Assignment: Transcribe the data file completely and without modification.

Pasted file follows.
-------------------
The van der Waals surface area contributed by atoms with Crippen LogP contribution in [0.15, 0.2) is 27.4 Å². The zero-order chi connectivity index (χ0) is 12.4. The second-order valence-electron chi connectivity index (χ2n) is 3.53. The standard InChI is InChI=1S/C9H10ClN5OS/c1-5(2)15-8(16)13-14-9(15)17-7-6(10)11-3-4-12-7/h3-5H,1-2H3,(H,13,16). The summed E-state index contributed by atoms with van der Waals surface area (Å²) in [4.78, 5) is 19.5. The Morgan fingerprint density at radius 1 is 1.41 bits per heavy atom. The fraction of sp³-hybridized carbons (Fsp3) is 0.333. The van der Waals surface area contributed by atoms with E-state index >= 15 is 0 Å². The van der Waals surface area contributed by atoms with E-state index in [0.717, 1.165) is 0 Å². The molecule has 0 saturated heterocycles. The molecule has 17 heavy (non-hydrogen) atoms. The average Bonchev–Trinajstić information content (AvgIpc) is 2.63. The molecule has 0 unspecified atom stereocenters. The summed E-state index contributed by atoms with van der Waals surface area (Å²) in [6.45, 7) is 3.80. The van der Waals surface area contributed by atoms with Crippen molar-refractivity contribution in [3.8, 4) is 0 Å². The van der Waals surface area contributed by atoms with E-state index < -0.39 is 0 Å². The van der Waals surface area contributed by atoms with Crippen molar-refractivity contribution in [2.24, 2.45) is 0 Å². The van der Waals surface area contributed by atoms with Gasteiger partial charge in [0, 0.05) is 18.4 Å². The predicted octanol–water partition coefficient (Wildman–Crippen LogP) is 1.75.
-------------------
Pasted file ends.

The van der Waals surface area contributed by atoms with Crippen LogP contribution in [0.15, 0.2) is 27.4 Å². The zero-order chi connectivity index (χ0) is 12.4. The second-order valence-electron chi connectivity index (χ2n) is 3.53. The standard InChI is InChI=1S/C9H10ClN5OS/c1-5(2)15-8(16)13-14-9(15)17-7-6(10)11-3-4-12-7/h3-5H,1-2H3,(H,13,16). The summed E-state index contributed by atoms with van der Waals surface area (Å²) in [4.78, 5) is 19.5. The Morgan fingerprint density at radius 1 is 1.41 bits per heavy atom. The fraction of sp³-hybridized carbons (Fsp3) is 0.333. The van der Waals surface area contributed by atoms with E-state index >= 15 is 0 Å². The van der Waals surface area contributed by atoms with E-state index in [0.717, 1.165) is 0 Å². The molecule has 0 saturated heterocycles. The molecule has 17 heavy (non-hydrogen) atoms. The average Bonchev–Trinajstić information content (AvgIpc) is 2.63. The molecule has 0 unspecified atom stereocenters. The summed E-state index contributed by atoms with van der Waals surface area (Å²) in [6.45, 7) is 3.80. The van der Waals surface area contributed by atoms with Crippen molar-refractivity contribution in [3.8, 4) is 0 Å². The van der Waals surface area contributed by atoms with E-state index < -0.39 is 0 Å². The van der Waals surface area contributed by atoms with Crippen molar-refractivity contribution in [2.24, 2.45) is 0 Å². The van der Waals surface area contributed by atoms with Gasteiger partial charge in [0, 0.05) is 18.4 Å². The predicted octanol–water partition coefficient (Wildman–Crippen LogP) is 1.75.